Electron Spin Coherences in Rare-Earth Optically Excited States for Microwave to Optical Quantum Transducers

  1. Sacha Welinski,
  2. Philip J. T. Woodburn,
  3. Nikolai Lauk,
  4. Rufus L. Cone,
  5. Christoph Simon,
  6. Philippe Goldner,
  7. and Charles W. Thiel
Efficient and reversible optical to microwave coherent transducers are required to enable entanglement transfer between superconducting qubits and light for quantum networks. Rare-earth-doped
crystals that possess narrow optical and spin transitions are a promising way to implement these devices. Current approaches use ground-state electron spin transitions that have coherence lifetimes (T2) often limited by spin flip-flop processes and/or spectral diffusion, even at very low temperatures. Here, we investigate spin coherence in an optically excited state of an Er3+:Y2SiO5 crystal at temperatures from 1.6 to 3.5 K and under a weak 8.7 mT magnetic field. Spin coherence and population lifetimes of up to 1.6 μs and 1.2 ms, respectively, are measured by 2- and 3-pulse optically-detected spin echo experiments. Analysis of the dephasing processes suggest that ms T2 can be reached at lower temperatures for the excited-state spins, whereas ground-state spin states could be limited to a few μs due to resonant interactions with the other Er3+ spins in the lattice (spin diffusion). We propose a quantum transducer scheme with the potential for close to unit efficiency that exploits the specific advantages offered by the spin states of optically excited electronic energy levels.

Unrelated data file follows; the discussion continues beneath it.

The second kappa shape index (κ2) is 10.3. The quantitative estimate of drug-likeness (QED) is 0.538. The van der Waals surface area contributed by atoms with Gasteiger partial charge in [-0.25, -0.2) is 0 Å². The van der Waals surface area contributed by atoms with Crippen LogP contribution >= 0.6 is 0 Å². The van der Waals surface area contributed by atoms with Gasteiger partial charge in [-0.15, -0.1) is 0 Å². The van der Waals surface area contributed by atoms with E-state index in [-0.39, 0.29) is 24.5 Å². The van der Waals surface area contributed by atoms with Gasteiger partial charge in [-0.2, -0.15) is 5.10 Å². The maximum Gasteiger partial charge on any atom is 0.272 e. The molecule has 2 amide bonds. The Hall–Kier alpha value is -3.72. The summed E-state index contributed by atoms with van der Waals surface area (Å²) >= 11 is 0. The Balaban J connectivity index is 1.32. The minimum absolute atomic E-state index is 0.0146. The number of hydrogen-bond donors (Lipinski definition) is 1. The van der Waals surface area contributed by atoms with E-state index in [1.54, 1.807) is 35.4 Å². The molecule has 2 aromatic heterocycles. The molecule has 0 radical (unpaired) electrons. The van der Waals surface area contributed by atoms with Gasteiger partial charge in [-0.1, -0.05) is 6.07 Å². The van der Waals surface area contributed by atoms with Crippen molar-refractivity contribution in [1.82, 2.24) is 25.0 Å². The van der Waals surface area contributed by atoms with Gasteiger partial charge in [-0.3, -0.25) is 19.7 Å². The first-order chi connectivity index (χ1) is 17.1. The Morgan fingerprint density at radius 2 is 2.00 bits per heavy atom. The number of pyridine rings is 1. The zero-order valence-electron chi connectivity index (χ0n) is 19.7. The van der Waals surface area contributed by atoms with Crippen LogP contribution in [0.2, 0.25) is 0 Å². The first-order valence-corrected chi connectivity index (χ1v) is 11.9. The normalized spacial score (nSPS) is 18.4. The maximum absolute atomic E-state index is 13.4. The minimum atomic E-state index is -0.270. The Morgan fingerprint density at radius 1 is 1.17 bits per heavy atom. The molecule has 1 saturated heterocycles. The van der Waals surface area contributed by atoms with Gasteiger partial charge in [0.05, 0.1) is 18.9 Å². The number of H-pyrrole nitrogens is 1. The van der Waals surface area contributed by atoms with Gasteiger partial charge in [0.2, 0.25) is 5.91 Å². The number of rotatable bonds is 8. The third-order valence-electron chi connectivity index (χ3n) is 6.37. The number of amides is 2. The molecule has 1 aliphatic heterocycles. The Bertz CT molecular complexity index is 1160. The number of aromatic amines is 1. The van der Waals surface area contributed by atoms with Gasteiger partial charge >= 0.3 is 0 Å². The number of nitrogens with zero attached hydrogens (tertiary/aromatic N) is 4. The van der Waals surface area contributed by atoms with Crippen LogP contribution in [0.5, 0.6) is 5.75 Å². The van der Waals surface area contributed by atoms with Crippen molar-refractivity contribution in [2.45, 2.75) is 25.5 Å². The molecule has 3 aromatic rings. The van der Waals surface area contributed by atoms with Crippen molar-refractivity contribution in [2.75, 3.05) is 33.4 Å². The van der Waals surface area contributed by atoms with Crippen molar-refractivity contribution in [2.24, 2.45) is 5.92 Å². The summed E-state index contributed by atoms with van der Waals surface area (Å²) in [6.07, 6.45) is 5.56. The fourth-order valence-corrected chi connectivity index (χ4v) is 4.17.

Coherent storage of microwave excitations in rare-earth nuclear spins

  1. Gary Wolfowicz,
  2. Hannes Maier-Flaig,
  3. Robert Marino,
  4. Alban Ferrier,
  5. Hervé Vezin,
  6. John J.L. Morton,
  7. and Philippe Goldner
Interfacing between various elements of a computer – from memory to processors to long range communication – will be as critical for quantum computers as it is for classical
computers today. Paramagnetic rare earth doped crystals, such as Nd3+:Y2SiO5 (YSO), are excellent candidates for such a quantum interface: they are known to exhibit long optical coherence lifetimes (for communication via optical photons), possess a nuclear spin (memory) and have in addition an electron spin that can offer hybrid coupling with superconducting qubits (processing). Here we study two of these three elements, demonstrating coherent storage and retrieval between electron and 145Nd nuclear spin states in Nd3+:YSO. We find nuclear spin coherence times can reach 9 ms at ≈5 K, about two orders of magnitude longer than the electron spin coherence, while quantum state and process tomography of the storage/retrieval operation reveal an average state fidelity of 0.86. The times and fidelities are expected to further improve at lower temperatures and with more homogeneous radio-frequency excitation.